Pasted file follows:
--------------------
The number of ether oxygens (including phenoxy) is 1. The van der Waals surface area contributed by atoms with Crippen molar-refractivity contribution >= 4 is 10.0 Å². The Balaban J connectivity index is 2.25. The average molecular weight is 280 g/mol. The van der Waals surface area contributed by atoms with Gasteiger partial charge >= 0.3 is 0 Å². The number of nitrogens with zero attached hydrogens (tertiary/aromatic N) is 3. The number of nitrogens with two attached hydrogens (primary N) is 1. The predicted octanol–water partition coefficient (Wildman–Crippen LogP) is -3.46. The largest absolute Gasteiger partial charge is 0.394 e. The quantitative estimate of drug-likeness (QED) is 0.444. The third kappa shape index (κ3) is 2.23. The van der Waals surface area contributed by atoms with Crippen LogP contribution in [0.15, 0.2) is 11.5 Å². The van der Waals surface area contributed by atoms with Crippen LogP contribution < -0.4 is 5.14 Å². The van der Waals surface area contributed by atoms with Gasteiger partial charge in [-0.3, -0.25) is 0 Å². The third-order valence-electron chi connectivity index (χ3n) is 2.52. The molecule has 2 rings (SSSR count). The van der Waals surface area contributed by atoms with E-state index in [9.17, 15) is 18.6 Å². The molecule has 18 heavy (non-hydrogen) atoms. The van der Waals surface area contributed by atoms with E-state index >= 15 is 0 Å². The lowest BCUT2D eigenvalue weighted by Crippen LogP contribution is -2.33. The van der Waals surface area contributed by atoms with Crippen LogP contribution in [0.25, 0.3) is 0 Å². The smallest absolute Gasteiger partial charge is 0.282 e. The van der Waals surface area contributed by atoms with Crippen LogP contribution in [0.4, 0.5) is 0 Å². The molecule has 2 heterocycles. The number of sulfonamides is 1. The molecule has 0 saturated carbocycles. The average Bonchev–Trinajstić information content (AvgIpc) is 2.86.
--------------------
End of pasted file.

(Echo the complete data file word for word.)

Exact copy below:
The number of ether oxygens (including phenoxy) is 1. The van der Waals surface area contributed by atoms with Crippen molar-refractivity contribution >= 4 is 10.0 Å². The Balaban J connectivity index is 2.25. The average molecular weight is 280 g/mol. The van der Waals surface area contributed by atoms with Gasteiger partial charge >= 0.3 is 0 Å². The number of nitrogens with zero attached hydrogens (tertiary/aromatic N) is 3. The number of nitrogens with two attached hydrogens (primary N) is 1. The predicted octanol–water partition coefficient (Wildman–Crippen LogP) is -3.46. The largest absolute Gasteiger partial charge is 0.394 e. The quantitative estimate of drug-likeness (QED) is 0.444. The third kappa shape index (κ3) is 2.23. The van der Waals surface area contributed by atoms with Crippen LogP contribution in [0.15, 0.2) is 11.5 Å². The van der Waals surface area contributed by atoms with Crippen LogP contribution < -0.4 is 5.14 Å². The van der Waals surface area contributed by atoms with Gasteiger partial charge in [-0.3, -0.25) is 0 Å². The third-order valence-electron chi connectivity index (χ3n) is 2.52. The molecule has 2 rings (SSSR count). The van der Waals surface area contributed by atoms with E-state index in [9.17, 15) is 18.6 Å². The molecule has 18 heavy (non-hydrogen) atoms. The van der Waals surface area contributed by atoms with E-state index >= 15 is 0 Å². The lowest BCUT2D eigenvalue weighted by Crippen LogP contribution is -2.33. The van der Waals surface area contributed by atoms with Crippen LogP contribution in [0.25, 0.3) is 0 Å². The smallest absolute Gasteiger partial charge is 0.282 e. The van der Waals surface area contributed by atoms with Crippen LogP contribution in [0.4, 0.5) is 0 Å². The molecule has 2 heterocycles. The number of sulfonamides is 1. The molecule has 0 saturated carbocycles. The average Bonchev–Trinajstić information content (AvgIpc) is 2.86.